Browns' decision with No. 1 pick seems a simple football call, but analytics complicate it

Editor's note: Tony Grossi covers the Cleveland Browns for ESPN 850 WKNR.

Here we go again: Which quarterback, and when?

That’s what it boils down to for the New Browns Order in its second draft.

Of so many decisions confronting them, this is the one that – yet again – fills the spreadsheets of the Harvard think tank and scrambles the brain of the head coach.

This decision will either start the clock ticking on this regime or put it off another year.

Yes, the Browns will draft a quarterback – of that we can be assured. But which one, and when, will tell us more about their own timetable for winning.

Will they peg one of the 2017 prospects as the guy to build the team around or will they take one just to bide time and set themselves up for the more quarterback-rich 2018 draft?

These difficult decisions understandably can consume the organization from now until the April 27 draft. Therefore, it’s a good thing that there is an easier decision -- a veritable no-brainer -- to be made with the No. 1 overall pick in the draft.

Usually, how to maximize the No. 1 pick is the pivotal call of a team in this position. But it has been reduced to almost an afterthought because it most assuredly does not involve a quarterback.

It’s easy, right? Use the No. 1 pick on pass rusher Myles Garrett and then go to work on the tougher challenges.

At least it seemed simple, until Bill Barnwell struck again.

Analytics-R-Us: Barnwell is a staff writer for ESPN.com, steeped in analytics, one of the many speakers at the annual MIT Sloan Sports Analytics Conference, which was held in Boston last month.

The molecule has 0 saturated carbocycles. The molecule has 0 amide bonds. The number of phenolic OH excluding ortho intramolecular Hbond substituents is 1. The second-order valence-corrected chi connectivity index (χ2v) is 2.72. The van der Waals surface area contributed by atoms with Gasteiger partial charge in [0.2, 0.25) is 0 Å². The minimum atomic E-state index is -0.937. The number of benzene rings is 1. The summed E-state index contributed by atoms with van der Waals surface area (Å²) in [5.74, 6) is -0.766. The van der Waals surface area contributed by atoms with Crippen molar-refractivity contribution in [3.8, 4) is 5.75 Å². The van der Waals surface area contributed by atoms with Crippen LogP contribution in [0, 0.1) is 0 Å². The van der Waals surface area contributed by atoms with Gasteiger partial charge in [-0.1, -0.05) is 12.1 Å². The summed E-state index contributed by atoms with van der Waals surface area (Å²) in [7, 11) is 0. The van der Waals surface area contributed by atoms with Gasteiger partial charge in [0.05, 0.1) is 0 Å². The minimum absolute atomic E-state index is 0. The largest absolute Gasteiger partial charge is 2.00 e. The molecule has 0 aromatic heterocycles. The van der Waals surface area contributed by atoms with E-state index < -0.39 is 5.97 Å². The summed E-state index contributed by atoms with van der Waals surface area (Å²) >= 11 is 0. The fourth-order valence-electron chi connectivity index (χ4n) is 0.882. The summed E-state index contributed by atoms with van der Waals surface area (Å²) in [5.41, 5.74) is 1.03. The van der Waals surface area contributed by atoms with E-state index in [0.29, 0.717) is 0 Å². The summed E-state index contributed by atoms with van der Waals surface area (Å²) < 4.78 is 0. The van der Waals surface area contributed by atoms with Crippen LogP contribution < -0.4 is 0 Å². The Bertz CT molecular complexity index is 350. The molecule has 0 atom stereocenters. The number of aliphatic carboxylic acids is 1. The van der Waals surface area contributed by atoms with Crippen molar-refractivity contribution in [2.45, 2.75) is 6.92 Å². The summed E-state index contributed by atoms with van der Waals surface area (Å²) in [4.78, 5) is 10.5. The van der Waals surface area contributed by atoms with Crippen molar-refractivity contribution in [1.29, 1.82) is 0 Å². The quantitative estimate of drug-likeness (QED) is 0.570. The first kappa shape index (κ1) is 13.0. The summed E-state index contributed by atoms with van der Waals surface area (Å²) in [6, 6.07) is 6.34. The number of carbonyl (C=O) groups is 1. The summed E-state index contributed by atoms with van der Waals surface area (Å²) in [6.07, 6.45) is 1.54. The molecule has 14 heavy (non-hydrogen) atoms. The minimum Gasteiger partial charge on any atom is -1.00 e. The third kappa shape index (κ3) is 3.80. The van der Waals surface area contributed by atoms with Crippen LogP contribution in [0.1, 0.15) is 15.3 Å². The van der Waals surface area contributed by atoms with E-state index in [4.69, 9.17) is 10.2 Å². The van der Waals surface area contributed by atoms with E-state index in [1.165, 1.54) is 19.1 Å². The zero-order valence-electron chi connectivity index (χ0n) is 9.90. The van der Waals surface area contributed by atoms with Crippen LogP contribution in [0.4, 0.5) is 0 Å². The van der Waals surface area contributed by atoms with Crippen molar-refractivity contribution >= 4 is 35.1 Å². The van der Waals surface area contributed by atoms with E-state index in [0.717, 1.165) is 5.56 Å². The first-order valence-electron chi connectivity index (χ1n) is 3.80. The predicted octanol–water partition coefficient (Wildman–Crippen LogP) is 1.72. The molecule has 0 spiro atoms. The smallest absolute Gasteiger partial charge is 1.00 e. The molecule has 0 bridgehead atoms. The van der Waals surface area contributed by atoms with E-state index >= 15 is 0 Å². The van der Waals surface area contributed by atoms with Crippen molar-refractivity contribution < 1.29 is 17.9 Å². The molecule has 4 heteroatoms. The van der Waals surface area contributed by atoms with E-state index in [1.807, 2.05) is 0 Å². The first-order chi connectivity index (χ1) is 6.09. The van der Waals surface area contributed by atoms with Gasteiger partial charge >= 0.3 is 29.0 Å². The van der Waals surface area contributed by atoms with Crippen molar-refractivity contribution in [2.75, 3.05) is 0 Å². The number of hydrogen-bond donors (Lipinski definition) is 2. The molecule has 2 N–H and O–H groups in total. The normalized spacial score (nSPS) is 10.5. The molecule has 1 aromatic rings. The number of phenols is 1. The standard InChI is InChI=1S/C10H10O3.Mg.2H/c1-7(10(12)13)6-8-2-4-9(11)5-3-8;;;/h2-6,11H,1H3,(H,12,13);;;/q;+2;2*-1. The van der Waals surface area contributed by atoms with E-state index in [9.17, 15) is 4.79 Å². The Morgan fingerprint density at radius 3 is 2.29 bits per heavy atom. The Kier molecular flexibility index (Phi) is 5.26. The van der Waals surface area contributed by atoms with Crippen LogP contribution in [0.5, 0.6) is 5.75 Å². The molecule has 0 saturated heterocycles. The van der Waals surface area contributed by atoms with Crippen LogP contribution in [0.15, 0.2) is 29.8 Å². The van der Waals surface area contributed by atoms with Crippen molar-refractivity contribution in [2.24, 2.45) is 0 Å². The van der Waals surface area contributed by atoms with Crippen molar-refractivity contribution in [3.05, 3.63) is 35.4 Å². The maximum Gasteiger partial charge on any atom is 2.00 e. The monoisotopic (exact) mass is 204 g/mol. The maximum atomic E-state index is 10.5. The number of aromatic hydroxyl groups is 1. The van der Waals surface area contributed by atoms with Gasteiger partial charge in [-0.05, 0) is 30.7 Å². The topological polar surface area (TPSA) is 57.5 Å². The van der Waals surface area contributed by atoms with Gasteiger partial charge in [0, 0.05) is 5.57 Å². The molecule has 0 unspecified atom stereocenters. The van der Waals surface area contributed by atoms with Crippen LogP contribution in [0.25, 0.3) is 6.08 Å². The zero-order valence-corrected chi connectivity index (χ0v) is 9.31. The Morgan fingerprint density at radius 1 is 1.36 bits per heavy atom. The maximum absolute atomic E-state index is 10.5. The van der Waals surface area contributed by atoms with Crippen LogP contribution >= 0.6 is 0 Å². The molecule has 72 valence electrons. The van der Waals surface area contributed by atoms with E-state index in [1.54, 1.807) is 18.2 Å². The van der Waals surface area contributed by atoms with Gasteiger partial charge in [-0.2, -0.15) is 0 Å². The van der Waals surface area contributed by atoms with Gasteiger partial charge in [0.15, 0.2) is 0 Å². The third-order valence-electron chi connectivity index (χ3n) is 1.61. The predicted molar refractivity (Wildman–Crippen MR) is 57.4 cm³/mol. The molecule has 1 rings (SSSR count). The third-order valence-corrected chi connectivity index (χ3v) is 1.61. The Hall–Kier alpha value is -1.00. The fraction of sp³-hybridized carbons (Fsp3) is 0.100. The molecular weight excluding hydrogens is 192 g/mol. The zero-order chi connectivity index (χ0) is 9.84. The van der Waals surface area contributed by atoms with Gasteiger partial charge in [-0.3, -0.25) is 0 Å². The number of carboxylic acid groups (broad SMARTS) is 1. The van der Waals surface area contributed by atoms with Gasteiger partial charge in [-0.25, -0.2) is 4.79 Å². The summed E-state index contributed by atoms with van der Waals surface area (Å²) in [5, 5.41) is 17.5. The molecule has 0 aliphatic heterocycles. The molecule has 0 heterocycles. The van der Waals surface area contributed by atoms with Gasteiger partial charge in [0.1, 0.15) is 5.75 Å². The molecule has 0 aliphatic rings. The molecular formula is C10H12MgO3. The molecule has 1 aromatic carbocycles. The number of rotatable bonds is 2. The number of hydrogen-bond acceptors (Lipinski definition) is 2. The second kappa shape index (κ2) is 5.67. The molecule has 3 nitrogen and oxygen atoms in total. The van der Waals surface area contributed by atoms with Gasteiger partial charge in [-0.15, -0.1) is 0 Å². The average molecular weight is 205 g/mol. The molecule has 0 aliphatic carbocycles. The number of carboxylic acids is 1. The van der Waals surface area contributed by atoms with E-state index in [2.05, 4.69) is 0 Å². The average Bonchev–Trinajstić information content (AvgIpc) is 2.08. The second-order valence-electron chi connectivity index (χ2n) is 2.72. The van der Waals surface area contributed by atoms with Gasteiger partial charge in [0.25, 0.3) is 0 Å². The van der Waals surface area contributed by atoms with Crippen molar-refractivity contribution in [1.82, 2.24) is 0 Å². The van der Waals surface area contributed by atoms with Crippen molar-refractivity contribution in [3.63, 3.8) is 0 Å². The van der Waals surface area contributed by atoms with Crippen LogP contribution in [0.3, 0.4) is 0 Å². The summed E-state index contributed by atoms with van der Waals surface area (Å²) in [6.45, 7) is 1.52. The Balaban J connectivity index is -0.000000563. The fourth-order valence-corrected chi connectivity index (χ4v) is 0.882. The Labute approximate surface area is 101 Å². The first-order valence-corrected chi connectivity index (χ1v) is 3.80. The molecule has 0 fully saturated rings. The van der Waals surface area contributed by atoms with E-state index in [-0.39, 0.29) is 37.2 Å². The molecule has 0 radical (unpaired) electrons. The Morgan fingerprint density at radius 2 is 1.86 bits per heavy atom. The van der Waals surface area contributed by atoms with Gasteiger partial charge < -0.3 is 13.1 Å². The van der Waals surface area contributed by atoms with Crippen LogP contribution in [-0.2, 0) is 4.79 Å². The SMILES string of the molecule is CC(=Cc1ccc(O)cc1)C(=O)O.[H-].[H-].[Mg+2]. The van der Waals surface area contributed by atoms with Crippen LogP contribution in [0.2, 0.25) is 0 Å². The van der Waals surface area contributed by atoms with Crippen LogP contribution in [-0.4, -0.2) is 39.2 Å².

His biography on the conference Website includes the tidbit that Barnwell “has served as a quantitative consultant to both MLB and NFL teams.” Although there is no mention that Barnwell has served as a consultant to the Browns, the circumstantial evidence is that he has, or does.

After all, Barnwell, who speaks the language of the Browns’ current regime, using terms like Pythagorean triangulation and Defense-adjusted Value Over Average (DVOA) systems, apparently was the one who first conceptualized the idea of the NBA-like, salary-dump trade for Houston Texans quarterback bust Brock Osweiler.

In a Dec. 22 column on ESPN.com, Barnwell proposed the Browns take on Osweiler’s $16 million salary as a means of accelerating their rebuilding project.

If the Browns do not employ Barnwell as a consultant, they certainly read him and respect him. For on March 9, they shocked the sporting world – except for Barnwell – by doing what he recommended 2 ½ months earlier. Well, almost exactly what he recommended.

Barnwell’s suggested trade was much more slanted in the Browns’ favor than the eventual transaction that was made.

Barnwell proposed the Browns give up their seventh-round pick in 2017 for the Texans’ third-round pick in 2017 and first-round pick in 2018. The official trade netted the Browns Houston’s second-round pick in 2018, but they had to give up their fourth-round pick in 2017 in exchange for Houston’s sixth-rounder, in addition, of course, to taking on Osweiler and his $16 million guaranteed salary.